Since the ASUS has a pair of HDMI inputs, but there is effectively no 4K HDMI content right now, the performance of the internal scaler is essential to know. To test it, I use an Oppo BDP-105 Blu-ray player and the Spears and Munsil HD Benchmark, Version 2. The Oppo has its own 4K scaler so I can easily compare the two and see how the ASUS performs.

First off, the ASUS is poor when it comes to video processing. Common film and video cadences of 3:2 and 2:2 are not properly picked up upon and deinterlaced correctly. The wedge patterns are full of artifacts and never lock on. With the scrolling text of video over film, the ASUS passed which was strange as it fails the wedges. It also does a poor job with diagonals, showing very little if any filtering on them, and producing lots of jaggies.

Spears and Munsil also has a 1080p scaling pattern to test 4K and higher resolution devices. Using the ASUS scaler compared to the Oppo it had a bit more ringing but they were pretty comparable. This becomes very important for watching films or playing video games, as you’ll need to send a 1080p signal to get a 60p frame rate. 24p films will be fine, but concerts, some TV shows and some documentaries are 60i and would then appear choppy if sent at 4K over HDMI.

Brightness and Contrast

In our preview of the PQ321Q, we looked at how it performed out of the box with the default settings. What we did see is that the PQ321Q can get really, really bright. Cranked up to the maximum I see 408 cd/m2 of light from it. That is plenty no matter how bright of an office environment you might work in. At the very bottom of the brightness setting you still get 57 cd/m2. That is low enough that if you are using it for print work or something else in a darkened room the brightness won’t overwhelm you.

White Level -  XR Pro, Xrite i1D2 and XR i1DPro

The change to IGZO caused me to wonder how the black levels would behave on the ASUS. If energy flows far more freely, would that cause a slight bit of leakage to lead to a higher black level? Or would the overall current be scaled down so that the contrast ratio remains constant.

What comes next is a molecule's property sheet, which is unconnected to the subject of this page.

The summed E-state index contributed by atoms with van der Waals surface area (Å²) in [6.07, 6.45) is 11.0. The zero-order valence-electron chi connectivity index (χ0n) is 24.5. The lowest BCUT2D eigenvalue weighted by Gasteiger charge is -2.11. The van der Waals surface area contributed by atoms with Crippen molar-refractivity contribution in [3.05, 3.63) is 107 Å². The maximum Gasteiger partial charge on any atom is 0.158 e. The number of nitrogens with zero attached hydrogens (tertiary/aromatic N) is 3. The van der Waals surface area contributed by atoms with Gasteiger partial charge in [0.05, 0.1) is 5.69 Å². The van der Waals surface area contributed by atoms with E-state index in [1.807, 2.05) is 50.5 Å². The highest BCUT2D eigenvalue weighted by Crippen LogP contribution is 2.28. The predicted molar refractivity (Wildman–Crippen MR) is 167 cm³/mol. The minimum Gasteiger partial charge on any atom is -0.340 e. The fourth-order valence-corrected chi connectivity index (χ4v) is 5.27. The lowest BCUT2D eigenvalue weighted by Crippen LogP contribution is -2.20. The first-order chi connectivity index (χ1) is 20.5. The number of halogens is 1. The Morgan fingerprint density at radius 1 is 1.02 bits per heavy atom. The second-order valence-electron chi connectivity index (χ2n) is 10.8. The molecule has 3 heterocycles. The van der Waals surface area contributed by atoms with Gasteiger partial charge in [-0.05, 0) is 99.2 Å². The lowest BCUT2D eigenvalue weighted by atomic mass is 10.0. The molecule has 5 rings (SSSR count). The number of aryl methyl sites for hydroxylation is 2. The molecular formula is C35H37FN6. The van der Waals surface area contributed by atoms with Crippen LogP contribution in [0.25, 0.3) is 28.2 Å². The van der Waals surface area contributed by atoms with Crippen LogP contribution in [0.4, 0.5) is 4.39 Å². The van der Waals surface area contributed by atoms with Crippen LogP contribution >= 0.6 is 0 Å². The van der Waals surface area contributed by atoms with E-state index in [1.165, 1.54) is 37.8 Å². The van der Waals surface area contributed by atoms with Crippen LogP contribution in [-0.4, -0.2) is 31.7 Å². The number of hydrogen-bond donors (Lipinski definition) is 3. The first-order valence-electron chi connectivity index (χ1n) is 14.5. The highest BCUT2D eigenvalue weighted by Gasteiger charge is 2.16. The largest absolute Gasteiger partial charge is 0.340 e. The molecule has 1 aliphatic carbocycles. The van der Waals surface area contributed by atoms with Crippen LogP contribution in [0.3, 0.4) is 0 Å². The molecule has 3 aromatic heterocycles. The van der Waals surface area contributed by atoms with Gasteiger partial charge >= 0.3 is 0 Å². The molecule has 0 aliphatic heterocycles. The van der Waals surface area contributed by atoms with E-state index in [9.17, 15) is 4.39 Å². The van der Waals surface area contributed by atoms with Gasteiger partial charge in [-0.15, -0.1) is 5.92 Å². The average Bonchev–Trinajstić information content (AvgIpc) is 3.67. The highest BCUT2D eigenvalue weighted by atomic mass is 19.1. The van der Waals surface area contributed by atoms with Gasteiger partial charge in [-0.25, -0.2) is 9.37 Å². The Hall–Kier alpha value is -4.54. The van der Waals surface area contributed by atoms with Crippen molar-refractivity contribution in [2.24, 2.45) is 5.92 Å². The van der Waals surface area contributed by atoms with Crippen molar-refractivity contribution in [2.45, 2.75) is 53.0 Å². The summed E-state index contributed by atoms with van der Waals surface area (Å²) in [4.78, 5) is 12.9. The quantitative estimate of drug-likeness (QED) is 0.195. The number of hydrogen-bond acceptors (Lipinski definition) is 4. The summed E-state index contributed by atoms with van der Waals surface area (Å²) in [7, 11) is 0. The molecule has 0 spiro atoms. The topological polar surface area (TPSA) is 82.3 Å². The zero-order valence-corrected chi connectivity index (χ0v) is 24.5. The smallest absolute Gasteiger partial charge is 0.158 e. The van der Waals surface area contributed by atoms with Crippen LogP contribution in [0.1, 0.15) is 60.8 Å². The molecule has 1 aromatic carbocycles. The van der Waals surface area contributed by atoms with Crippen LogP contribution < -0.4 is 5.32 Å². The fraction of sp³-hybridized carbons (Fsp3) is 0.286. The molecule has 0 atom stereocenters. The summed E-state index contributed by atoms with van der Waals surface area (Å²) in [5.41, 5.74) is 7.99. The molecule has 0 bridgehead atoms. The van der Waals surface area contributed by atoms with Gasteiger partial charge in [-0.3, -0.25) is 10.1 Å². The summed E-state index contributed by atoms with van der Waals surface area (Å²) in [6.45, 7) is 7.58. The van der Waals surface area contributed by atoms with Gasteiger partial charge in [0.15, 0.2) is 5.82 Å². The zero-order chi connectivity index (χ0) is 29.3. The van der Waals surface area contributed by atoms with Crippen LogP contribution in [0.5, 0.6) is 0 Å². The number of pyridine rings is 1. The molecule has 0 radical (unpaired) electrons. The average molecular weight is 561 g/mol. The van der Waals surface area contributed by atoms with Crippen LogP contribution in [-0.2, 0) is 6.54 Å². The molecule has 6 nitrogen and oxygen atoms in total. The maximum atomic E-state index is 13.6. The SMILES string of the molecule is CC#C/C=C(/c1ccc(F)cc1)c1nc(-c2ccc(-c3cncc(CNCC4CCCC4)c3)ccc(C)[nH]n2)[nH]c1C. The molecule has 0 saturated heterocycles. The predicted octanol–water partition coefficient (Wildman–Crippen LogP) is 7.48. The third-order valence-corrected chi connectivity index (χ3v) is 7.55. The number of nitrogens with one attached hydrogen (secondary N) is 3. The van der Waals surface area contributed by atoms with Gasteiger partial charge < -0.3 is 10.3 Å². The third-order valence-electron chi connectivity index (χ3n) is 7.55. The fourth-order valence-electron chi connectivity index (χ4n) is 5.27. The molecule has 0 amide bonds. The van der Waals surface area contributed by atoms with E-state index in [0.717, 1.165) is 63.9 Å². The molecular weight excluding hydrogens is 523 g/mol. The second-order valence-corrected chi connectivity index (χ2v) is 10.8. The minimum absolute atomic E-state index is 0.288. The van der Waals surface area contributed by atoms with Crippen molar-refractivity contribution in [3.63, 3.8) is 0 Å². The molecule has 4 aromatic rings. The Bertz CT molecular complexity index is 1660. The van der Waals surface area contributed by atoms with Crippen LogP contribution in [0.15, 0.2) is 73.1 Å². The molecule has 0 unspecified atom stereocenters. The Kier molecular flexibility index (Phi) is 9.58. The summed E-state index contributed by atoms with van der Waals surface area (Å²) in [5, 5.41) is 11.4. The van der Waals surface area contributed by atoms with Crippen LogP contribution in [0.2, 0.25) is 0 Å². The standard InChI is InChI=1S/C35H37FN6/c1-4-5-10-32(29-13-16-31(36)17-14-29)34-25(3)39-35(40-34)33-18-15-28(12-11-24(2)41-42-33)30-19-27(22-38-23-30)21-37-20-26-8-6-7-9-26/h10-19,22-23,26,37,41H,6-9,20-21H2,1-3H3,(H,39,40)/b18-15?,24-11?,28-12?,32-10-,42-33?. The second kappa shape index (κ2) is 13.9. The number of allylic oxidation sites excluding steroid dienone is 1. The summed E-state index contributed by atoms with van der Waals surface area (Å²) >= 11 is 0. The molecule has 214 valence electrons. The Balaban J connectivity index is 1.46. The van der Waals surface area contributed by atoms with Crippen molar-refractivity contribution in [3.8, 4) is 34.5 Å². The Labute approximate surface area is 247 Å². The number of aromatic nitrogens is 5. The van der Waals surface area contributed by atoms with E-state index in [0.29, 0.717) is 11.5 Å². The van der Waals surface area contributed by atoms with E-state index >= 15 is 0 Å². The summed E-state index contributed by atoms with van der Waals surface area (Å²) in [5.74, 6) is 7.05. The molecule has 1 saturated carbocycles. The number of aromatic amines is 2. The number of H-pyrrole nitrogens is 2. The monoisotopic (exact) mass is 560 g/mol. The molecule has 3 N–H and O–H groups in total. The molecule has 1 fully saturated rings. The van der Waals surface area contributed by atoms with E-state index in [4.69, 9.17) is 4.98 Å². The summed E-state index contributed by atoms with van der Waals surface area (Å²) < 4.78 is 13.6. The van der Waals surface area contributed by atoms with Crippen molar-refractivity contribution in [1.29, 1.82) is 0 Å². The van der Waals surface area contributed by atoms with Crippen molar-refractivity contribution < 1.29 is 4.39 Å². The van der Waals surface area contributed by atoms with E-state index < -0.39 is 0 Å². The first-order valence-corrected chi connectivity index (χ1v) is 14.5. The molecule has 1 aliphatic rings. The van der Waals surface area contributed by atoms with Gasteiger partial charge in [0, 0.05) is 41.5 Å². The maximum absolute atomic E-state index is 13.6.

I’m not certain what the reason is, but the black level of the PQ321Q is a bit higher than I’d like to see. It is 0.756 cd/m2 at the lowest level and 0.5326 cd/m2 at the highest level. Even with the massive light output of the ASUS that is a bit high.

Black Level - XR Pro, Xrite i1D2 and XR i1DPro

Because of this higher black level, we see Contrast Ratios of 755:1 and 766:1 on the ASUS PQ321Q. These are decent, middle-of-the-pack numbers. I really like to see 1,000:1 or higher, especially when we are being asked to spend $3,500 on a display. Without another IGZO display or 4K display to compare the ASUS to, I can’t be certain if one of those is the cause, or if it is the backlighting system, or something else entirely. I just think we could see improvements in the black level and contrast ratio here.

Contrast Ratio -  XR Pro, Xrite i1D2 and XR i1DPro

Setup and Daily Use dE2000 Data, 200 cd/m2 Calibation
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  • Sancus - Saturday, August 10, 2013 - link

    You can't really compare multiple monitors to a single one. Some people are comfortable with 3x30" monitors on their desk, other people may not even have space for that many 30 inch monitors or might think it awkward. The pixel density of this monitor is much higher than a 30" 1600p monitor, and that matters to many people.

    Not to mention, driving 7680x4800 for gaming is basically impossible without turning settings down to low in every game and having 4x Titans. 3840x2160 consumes enough GPU power as it is, and 3x1600p is more than 4 times the number of pixels! And then there's the issue of bezels, which some people hate. If you're comfortable with multiple monitor gaming, this screen probably isn't for you. So it's all down to personal preference.
    Reply
  • twtech - Sunday, August 11, 2013 - link

    4k will be a bigger deal for the 100" TV sets that will be mainstream a few years from now. Reply
  • EclipsedAurora - Thursday, August 15, 2013 - link

    Hey! There's no need of HDMI 2.0. HDMI 1.4 is already 4K capable long before DP supporting it! Reply
  • pauljowney - Sunday, January 5, 2014 - link


    Hi,

    That,s a great gaming monitor site and every new habit begins with mental shifts and thank you very much for your instruction it,s very helpful or If you want to know more here is you Get Good information..
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    Reply
  • pauljowney - Sunday, January 5, 2014 - link


    Hi,

    That,s a great gaming monitor site and every new habit begins with mental shifts and thank you very much for your instruction it,s very helpful or If you want to know more here is you Get Good information..
    http://www.bestgamingmonitorshq.com
    Reply
  • platinumjsi - Friday, January 17, 2014 - link

    How do you find images and videos are handled? I have a rMBP and I find that neither are outputed pixel for pixel rather scaled with the rest of the desktop, is this the same on windows or are images and videos rendered pixel for pixel? Reply

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